Following more than two weeks of often grisly and occasionally shocking testimony, the trial of the 32-year-old man accused of killing a woman best known as a member of the North Carolina State Board of Education entered its last phase. The jury announced late Friday afternoon that they found the defendant guilty of first-degree murder, rape and breaking and entering.
Deliberations lasted about 5-1/2 hours in this “guilt phase” of the proceedings. On Monday, the same jurors will be asked to decide the defendant’s sentence: life in prison or death. Wake County prosecutors seldom ask for the death penalty, but they believe this crime calls for the most severe penalty the system has to offer.
The 62-year-old grandmother was visiting Raleigh for a few days in 2010; she was resting after cosmetic surgery at the time of the attack. The defendant allegedly broke into the house, sexually assaulted the victim and beat her to death. At trial, prosecutors presented DNA evidence gathered from the scene and from the victim, as well as testimony about the defendant’s psychological and emotional problems.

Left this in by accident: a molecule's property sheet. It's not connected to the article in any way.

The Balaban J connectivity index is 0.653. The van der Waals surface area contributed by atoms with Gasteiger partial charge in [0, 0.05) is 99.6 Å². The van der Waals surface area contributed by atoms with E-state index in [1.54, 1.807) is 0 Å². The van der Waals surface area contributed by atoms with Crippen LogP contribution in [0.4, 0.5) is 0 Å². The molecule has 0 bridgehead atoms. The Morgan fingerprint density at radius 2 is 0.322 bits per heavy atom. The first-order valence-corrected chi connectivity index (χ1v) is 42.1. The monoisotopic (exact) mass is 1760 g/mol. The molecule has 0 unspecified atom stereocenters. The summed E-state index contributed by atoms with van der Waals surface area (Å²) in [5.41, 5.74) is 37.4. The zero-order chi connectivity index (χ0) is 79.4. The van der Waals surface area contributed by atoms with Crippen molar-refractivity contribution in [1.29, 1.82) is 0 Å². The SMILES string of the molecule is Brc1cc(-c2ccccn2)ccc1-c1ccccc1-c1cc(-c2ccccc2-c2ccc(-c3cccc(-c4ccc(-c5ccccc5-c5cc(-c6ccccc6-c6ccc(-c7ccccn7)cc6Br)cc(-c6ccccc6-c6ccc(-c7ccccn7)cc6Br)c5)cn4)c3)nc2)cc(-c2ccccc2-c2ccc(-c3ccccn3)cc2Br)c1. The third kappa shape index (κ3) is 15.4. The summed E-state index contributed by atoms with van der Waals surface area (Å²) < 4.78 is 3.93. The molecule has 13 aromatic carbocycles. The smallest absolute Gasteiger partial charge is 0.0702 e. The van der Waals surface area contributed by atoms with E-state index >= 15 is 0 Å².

Prosecutors said that the afternoon of the attack the defendant was a killer bent on satisfying a sexual urge. Witnesses, including the defendant’s mother, told of the defendant’s issues with alcohol and drugs and his sex addiction. Some emotional problems began when he was a child; others surfaced when he was a teenager. He had a hard time holding down a steady job.
While the defendant’s family kept to themselves after the verdict was announced, the victim’s family spoke with the press. Her children said they bore the defendant’s family no ill will. They also said that the sentencing phase would be difficult, but they offered no comment about the possibility of the death penalty.
Source: News & Observer, “Williford found guilty of first-degree murder,” Josh Shaffer, June 2, 2012